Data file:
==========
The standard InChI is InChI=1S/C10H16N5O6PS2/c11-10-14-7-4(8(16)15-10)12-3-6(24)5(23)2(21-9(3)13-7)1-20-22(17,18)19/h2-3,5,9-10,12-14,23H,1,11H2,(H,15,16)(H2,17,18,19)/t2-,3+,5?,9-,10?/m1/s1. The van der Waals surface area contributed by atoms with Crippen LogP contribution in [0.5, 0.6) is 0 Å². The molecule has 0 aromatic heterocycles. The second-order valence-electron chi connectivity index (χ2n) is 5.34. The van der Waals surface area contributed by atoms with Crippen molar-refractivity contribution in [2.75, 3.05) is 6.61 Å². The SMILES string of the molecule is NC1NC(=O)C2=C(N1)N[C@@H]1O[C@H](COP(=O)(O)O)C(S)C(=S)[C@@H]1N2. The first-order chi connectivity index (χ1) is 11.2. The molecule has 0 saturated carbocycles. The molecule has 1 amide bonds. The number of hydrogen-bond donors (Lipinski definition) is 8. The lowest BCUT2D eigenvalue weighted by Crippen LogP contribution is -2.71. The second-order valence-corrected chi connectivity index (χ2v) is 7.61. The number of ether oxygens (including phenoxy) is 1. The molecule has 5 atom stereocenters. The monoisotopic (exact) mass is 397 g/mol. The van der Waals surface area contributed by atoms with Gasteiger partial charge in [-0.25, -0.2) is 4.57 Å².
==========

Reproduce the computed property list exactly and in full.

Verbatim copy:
The standard InChI is InChI=1S/C10H16N5O6PS2/c11-10-14-7-4(8(16)15-10)12-3-6(24)5(23)2(21-9(3)13-7)1-20-22(17,18)19/h2-3,5,9-10,12-14,23H,1,11H2,(H,15,16)(H2,17,18,19)/t2-,3+,5?,9-,10?/m1/s1. The van der Waals surface area contributed by atoms with Crippen LogP contribution in [0.5, 0.6) is 0 Å². The molecule has 0 aromatic heterocycles. The second-order valence-electron chi connectivity index (χ2n) is 5.34. The van der Waals surface area contributed by atoms with Crippen molar-refractivity contribution in [2.75, 3.05) is 6.61 Å². The SMILES string of the molecule is NC1NC(=O)C2=C(N1)N[C@@H]1O[C@H](COP(=O)(O)O)C(S)C(=S)[C@@H]1N2. The first-order chi connectivity index (χ1) is 11.2. The molecule has 0 saturated carbocycles. The molecule has 1 amide bonds. The number of hydrogen-bond donors (Lipinski definition) is 8. The lowest BCUT2D eigenvalue weighted by Crippen LogP contribution is -2.71. The second-order valence-corrected chi connectivity index (χ2v) is 7.61. The number of ether oxygens (including phenoxy) is 1. The molecule has 5 atom stereocenters. The monoisotopic (exact) mass is 397 g/mol. The van der Waals surface area contributed by atoms with Gasteiger partial charge in [-0.25, -0.2) is 4.57 Å².